Parkin Blog

Trends in Correctional Facility Design

Robert Boraks is a Director at Parkin Architects Limited, Visiting Scholar at the Azrieli School of Architecture and Urbanism at Carleton University, and a frequent guest speaker at international conferences where he shares his understanding of trends that will help shape correctional facility design here in Canada and around the world.

What does it mean to be incarcerated in Canada?

To be incarcerated means the justice system has deemed an individual is to be separated from society due to the fact he or she is a threat to the community. These individuals no longer have the freedom to move about in the community as they wish, and most often individual choices such as meal selection, waking hours, and basic needs such as turning on a light have been removed and have been assumed by society. As an extension of this control, it also means that the community has assumed the responsibility for the health, safety and care for these individuals until such time as they are released. This is a responsibility that cannot be taken lightly.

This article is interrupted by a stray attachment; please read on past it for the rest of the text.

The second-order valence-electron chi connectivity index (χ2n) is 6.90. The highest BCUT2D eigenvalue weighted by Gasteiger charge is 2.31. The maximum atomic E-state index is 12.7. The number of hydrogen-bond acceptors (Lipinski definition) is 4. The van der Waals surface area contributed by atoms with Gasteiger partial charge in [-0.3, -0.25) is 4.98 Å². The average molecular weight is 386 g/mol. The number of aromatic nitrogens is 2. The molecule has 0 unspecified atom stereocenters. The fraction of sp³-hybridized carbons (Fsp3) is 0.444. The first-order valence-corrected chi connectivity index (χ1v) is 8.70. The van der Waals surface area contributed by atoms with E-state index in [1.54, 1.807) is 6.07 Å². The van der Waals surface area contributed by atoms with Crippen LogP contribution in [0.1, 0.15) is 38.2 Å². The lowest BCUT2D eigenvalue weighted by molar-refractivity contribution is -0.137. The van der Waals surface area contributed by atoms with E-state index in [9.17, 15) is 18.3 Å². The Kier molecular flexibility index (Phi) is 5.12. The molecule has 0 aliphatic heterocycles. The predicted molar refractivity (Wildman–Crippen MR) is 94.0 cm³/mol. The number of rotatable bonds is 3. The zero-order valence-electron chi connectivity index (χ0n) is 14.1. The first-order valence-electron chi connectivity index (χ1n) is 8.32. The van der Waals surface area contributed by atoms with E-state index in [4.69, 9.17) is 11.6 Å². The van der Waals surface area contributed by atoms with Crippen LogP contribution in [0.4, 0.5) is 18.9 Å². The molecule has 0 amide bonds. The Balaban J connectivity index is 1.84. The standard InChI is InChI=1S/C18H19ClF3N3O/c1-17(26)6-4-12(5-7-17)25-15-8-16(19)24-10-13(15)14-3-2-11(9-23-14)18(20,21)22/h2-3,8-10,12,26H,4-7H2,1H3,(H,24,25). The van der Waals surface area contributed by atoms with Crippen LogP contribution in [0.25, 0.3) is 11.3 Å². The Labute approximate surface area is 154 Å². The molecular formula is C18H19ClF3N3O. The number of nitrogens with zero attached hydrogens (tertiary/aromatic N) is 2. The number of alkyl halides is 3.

In Canada, all incarcerated individuals enter into the provincial detention system until they have been sentenced or released. These individuals are presently classified as being on remand and are typically treated as maximum security threats. If the individuals are sentenced to less than 2 years of incarceration, they remain in the provincial system. Should they be sentenced to more than 2 years, they enter the federal system. The percentage of remanded individuals who are sentenced to the federal system, and who are subsequently classified as being a maximum-security threat, is less than 1% of the remanded population. The average inmate length of stay (ALOS) in provincial systems is short. In Ontario, ALOS, including sentenced individuals, is 31 days.

Rankin Inlet Healing Centre (Parkin Architects Limited)
Ministry of Justice, Government of Nunavut
Photo Credit: Jerry Kopelow

Emerging Trends in Correctional Facility Design